It is tempting to opine that the new political climate in 2017 will bring about some interesting developments in the art world, but as it relates to film, everything you will see this year has been years in the making. That is not to suggest that there will not be any interesting thematic trends. In fact, the cruel irony is that art will continue to be relevant as long as our troubled history is repeated. However, in the interest of curbing one of the worst instincts of online movie discourse, perhaps we can make a new year’s resolution to consider more than just political implications when we go to the cinema.
This year’s list of most anticipated films features a diverse set of genres, directors, and nations. It should serve as an indication of what world cinema can offer and, despite cultural commentary that argues otherwise, that the medium is alive and well.
10. Get Out
Most people know Jordan Peele from his hilariously smart and wildly successful Comedy Central show with Keegan-Michael Key or last year’s Keanu, in which the comedic duo starred. However, if Peele’s directorial debut, Get Out, is any indication of his promise as a filmmaker, it could mark the emergence of a formidable new talent in Hollywood. The film’s premise is simple: a young black man (Daniel Kaluuya) visits his white girlfriend’s (Allison Williams) family home, a place with a complicated and horrifying history. Peele’s foray into horror is an exciting development, but if the trailer is any indication, Get Out will still possess the insightful, and often ironic, social commentary we have come to expect from “Key & Peele.” Get Out is slated for a February 24 theatrical release.
9. The Circle
On its surface, The Circle could be the next attempt by the film industry to dramatize and make sense of the growing economic and cultural behemoth that is America’s technology industry, and thus it could be another failed opportunity (a la The Internship) to grasp what makes the field so alluring. The Circle’s redeeming qualities are its leading actors, Tom Hanks and Emma Watson, and its director, James Ponsoldt, who is best known for 2012’s The Spectacular Now and 2015’s The End of the Tour. The latter of which raised eyebrows for its compelling look at the enigmatic best-selling author David Foster Wallace. If Ponsoldt can apply a similar methodology to Hanks’ mysterious tech company executive, The Circle may set a new standard for how movies portray our ever-growing technology landscape. Based on the Dave Eggers book, The Circle will be in theaters April 28.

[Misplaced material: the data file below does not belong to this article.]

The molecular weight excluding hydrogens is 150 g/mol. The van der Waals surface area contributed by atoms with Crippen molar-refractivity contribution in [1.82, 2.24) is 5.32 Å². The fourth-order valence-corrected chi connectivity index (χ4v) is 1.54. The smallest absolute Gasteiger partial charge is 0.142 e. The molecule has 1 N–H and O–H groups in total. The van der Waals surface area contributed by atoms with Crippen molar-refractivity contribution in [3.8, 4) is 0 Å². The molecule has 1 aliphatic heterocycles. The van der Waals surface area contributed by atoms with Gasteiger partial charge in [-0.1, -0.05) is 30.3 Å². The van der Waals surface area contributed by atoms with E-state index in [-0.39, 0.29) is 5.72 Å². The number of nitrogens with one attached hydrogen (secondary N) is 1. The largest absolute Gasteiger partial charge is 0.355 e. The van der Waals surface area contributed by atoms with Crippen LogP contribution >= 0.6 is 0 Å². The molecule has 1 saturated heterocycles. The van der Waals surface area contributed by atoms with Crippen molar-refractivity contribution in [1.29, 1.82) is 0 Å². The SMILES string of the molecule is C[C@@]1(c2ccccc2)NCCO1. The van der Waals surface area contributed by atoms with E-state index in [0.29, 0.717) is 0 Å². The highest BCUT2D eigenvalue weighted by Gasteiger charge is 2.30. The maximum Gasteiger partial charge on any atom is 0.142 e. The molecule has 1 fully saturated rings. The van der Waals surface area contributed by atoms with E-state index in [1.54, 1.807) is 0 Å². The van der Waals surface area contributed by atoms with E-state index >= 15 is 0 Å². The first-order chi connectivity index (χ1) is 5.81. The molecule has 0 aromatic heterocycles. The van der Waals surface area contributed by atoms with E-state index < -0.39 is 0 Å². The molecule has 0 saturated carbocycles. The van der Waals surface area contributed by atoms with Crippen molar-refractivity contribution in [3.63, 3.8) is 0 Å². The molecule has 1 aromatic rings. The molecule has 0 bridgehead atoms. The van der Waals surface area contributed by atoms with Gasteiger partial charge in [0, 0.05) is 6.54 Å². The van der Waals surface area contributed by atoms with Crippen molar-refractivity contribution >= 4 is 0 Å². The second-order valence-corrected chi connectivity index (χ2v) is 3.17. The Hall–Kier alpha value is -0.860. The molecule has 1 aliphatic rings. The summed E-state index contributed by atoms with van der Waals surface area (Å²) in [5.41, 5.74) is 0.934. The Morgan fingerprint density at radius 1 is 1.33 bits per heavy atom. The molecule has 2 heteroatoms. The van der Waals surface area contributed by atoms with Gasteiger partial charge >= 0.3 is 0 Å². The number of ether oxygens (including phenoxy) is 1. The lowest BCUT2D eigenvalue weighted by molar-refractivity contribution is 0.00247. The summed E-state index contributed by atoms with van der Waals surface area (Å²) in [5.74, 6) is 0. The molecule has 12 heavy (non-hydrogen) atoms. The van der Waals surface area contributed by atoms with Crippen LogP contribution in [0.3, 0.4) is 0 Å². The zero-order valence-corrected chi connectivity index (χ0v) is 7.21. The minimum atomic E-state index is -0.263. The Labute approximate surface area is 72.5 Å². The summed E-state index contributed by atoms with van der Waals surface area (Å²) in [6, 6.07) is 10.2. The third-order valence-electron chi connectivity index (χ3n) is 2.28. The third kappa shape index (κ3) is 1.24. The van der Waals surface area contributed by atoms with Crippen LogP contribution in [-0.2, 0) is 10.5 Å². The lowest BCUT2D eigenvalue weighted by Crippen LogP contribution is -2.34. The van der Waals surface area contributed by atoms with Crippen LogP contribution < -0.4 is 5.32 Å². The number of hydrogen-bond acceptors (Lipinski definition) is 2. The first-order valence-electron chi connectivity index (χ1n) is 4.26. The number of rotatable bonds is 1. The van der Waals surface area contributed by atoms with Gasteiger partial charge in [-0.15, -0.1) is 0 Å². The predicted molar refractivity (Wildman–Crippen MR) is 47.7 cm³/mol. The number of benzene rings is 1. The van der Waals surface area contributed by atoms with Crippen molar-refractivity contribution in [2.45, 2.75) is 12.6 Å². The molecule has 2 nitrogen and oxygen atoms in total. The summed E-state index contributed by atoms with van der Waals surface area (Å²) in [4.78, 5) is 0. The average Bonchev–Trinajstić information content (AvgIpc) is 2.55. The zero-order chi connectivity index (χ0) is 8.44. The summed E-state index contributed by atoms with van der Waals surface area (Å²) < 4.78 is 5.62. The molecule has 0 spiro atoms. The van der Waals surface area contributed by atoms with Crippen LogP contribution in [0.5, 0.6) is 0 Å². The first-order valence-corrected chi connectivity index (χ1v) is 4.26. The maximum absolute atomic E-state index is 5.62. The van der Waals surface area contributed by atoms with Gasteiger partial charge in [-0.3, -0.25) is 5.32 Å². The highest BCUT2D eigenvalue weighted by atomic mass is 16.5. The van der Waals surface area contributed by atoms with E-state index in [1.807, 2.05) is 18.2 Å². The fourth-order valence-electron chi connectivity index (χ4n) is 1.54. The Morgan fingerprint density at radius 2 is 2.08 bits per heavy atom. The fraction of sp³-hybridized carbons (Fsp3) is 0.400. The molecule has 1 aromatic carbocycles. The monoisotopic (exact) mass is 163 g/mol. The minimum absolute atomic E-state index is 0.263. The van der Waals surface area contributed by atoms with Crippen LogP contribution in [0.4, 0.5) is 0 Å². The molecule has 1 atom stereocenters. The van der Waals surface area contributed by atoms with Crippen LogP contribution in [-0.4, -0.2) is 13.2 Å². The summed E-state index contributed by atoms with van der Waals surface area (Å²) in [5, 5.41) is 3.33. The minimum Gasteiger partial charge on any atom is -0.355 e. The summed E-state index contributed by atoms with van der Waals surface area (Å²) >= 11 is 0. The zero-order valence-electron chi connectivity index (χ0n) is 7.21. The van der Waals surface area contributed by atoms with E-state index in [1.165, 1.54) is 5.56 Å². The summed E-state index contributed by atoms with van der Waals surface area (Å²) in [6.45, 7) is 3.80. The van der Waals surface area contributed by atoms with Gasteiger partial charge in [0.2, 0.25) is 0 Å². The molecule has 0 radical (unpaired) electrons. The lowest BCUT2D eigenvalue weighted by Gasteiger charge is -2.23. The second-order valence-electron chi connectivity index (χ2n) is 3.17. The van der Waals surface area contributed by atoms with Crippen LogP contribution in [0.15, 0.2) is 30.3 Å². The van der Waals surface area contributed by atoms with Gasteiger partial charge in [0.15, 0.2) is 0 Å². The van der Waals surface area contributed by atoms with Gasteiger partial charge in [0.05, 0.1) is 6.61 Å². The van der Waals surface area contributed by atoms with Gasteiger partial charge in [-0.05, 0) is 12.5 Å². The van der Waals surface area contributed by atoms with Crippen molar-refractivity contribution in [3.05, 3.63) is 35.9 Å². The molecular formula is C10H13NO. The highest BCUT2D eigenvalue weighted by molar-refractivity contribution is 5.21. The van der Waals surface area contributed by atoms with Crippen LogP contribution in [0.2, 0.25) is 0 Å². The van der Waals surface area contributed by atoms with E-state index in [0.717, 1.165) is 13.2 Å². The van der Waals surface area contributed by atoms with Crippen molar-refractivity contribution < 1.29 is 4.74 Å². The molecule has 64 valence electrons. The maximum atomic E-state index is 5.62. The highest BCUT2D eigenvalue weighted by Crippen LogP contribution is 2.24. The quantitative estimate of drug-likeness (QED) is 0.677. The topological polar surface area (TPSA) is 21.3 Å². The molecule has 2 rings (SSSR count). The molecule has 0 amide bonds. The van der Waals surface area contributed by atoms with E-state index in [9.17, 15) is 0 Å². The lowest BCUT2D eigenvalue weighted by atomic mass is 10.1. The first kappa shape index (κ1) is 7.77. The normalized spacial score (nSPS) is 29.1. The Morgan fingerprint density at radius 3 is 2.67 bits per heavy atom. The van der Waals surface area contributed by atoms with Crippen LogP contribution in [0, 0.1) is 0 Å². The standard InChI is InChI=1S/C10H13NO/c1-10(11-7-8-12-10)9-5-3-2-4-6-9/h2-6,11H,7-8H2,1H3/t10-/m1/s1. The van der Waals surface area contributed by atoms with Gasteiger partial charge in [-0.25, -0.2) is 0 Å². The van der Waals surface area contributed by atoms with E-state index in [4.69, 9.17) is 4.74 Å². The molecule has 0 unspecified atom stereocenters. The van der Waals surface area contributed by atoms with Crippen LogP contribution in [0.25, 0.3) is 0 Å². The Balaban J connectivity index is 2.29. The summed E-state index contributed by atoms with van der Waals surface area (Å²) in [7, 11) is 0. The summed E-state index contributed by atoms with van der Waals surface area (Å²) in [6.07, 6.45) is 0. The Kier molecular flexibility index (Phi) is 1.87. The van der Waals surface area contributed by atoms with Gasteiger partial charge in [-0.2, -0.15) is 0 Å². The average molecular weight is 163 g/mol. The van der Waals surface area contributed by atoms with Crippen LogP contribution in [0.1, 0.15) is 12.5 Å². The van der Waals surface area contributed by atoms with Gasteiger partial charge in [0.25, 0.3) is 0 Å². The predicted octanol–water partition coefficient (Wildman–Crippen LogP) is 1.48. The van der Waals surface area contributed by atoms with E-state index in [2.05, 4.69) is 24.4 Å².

8. A Ghost Story
With a glut of her work being released in the next twelve months, 2017 just may be the year of Rooney Mara. The first film of which, A Ghost Story, will debut at the Sundance Film Festival in January. The film reunites her with leading man Casey Affleck and director David Lowery from 2013’s Ain’t Them Bodies Saints. We do not know much about the plot of A Ghost Story, but it has already been acquired by the prolific independent distribution arm A24. Therefore, we can expect a release sometime this year, and it is likely that it will have considerable buzz following its Sundance premiere.